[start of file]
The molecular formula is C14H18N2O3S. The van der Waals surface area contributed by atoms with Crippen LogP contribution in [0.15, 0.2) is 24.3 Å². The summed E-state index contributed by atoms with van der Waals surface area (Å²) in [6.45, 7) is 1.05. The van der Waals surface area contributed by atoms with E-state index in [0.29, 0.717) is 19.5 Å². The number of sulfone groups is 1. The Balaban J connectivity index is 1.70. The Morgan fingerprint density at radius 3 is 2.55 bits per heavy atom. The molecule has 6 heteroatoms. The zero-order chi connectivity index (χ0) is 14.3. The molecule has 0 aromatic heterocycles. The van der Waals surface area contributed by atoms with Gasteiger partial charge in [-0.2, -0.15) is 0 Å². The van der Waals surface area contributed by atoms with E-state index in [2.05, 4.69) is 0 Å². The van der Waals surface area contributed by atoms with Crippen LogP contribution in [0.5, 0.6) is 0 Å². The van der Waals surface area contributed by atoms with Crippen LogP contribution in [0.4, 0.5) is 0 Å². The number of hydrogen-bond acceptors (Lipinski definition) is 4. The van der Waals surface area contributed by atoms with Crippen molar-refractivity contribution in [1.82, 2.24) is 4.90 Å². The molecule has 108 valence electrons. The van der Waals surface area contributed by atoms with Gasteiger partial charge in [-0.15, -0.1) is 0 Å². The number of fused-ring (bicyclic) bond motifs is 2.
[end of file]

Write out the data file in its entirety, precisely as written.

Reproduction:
The molecular formula is C14H18N2O3S. The van der Waals surface area contributed by atoms with Crippen LogP contribution in [0.15, 0.2) is 24.3 Å². The summed E-state index contributed by atoms with van der Waals surface area (Å²) in [6.45, 7) is 1.05. The van der Waals surface area contributed by atoms with E-state index in [0.29, 0.717) is 19.5 Å². The number of sulfone groups is 1. The Balaban J connectivity index is 1.70. The Morgan fingerprint density at radius 3 is 2.55 bits per heavy atom. The molecule has 6 heteroatoms. The zero-order chi connectivity index (χ0) is 14.3. The molecule has 0 aromatic heterocycles. The van der Waals surface area contributed by atoms with Gasteiger partial charge in [-0.2, -0.15) is 0 Å². The van der Waals surface area contributed by atoms with E-state index in [2.05, 4.69) is 0 Å². The van der Waals surface area contributed by atoms with Crippen LogP contribution in [0.5, 0.6) is 0 Å². The van der Waals surface area contributed by atoms with Crippen LogP contribution in [0.4, 0.5) is 0 Å². The number of hydrogen-bond acceptors (Lipinski definition) is 4. The van der Waals surface area contributed by atoms with Crippen molar-refractivity contribution in [1.82, 2.24) is 4.90 Å². The molecule has 108 valence electrons. The van der Waals surface area contributed by atoms with Gasteiger partial charge in [-0.15, -0.1) is 0 Å². The number of fused-ring (bicyclic) bond motifs is 2.